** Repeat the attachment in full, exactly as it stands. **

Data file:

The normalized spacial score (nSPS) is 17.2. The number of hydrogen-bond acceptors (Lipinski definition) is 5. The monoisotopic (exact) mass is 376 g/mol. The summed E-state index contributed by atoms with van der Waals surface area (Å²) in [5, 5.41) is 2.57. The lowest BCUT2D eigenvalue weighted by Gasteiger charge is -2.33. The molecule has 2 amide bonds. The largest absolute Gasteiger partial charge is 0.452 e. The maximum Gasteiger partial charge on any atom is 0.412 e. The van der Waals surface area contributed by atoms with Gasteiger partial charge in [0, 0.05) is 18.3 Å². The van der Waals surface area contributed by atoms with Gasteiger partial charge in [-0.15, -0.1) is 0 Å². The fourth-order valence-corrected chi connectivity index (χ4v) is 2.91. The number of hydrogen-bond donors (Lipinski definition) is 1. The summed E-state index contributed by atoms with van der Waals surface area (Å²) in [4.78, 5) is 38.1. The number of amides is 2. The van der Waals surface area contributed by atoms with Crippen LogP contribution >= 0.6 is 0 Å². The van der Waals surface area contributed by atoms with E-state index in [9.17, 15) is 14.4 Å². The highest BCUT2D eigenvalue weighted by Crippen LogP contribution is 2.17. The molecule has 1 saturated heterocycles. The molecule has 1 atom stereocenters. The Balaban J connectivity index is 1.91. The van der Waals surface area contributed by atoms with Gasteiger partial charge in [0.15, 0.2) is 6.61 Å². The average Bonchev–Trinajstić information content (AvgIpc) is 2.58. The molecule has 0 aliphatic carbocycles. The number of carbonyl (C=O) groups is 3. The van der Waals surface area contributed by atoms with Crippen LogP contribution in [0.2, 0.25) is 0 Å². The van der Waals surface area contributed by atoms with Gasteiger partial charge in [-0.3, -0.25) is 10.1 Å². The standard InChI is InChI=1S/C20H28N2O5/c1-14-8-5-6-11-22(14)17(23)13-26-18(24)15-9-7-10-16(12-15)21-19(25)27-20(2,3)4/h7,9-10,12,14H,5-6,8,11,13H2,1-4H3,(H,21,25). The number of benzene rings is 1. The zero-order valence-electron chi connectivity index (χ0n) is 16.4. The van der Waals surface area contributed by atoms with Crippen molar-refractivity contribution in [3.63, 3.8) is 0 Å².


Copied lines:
The normalized spacial score (nSPS) is 17.2. The number of hydrogen-bond acceptors (Lipinski definition) is 5. The monoisotopic (exact) mass is 376 g/mol. The summed E-state index contributed by atoms with van der Waals surface area (Å²) in [5, 5.41) is 2.57. The lowest BCUT2D eigenvalue weighted by Gasteiger charge is -2.33. The molecule has 2 amide bonds. The largest absolute Gasteiger partial charge is 0.452 e. The maximum Gasteiger partial charge on any atom is 0.412 e. The van der Waals surface area contributed by atoms with Gasteiger partial charge in [0, 0.05) is 18.3 Å². The van der Waals surface area contributed by atoms with Gasteiger partial charge in [-0.15, -0.1) is 0 Å². The fourth-order valence-corrected chi connectivity index (χ4v) is 2.91. The number of hydrogen-bond donors (Lipinski definition) is 1. The summed E-state index contributed by atoms with van der Waals surface area (Å²) in [4.78, 5) is 38.1. The number of amides is 2. The van der Waals surface area contributed by atoms with Crippen LogP contribution >= 0.6 is 0 Å². The van der Waals surface area contributed by atoms with E-state index in [9.17, 15) is 14.4 Å². The highest BCUT2D eigenvalue weighted by Crippen LogP contribution is 2.17. The molecule has 1 saturated heterocycles. The molecule has 1 atom stereocenters. The Balaban J connectivity index is 1.91. The van der Waals surface area contributed by atoms with Gasteiger partial charge in [0.15, 0.2) is 6.61 Å². The average Bonchev–Trinajstić information content (AvgIpc) is 2.58. The molecule has 0 aliphatic carbocycles. The number of carbonyl (C=O) groups is 3. The van der Waals surface area contributed by atoms with Crippen LogP contribution in [0.2, 0.25) is 0 Å². The van der Waals surface area contributed by atoms with Gasteiger partial charge in [-0.3, -0.25) is 10.1 Å². The standard InChI is InChI=1S/C20H28N2O5/c1-14-8-5-6-11-22(14)17(23)13-26-18(24)15-9-7-10-16(12-15)21-19(25)27-20(2,3)4/h7,9-10,12,14H,5-6,8,11,13H2,1-4H3,(H,21,25). The number of benzene rings is 1. The zero-order valence-electron chi connectivity index (χ0n) is 16.4. The van der Waals surface area contributed by atoms with Crippen molar-refractivity contribution in [3.63, 3.8) is 0 Å².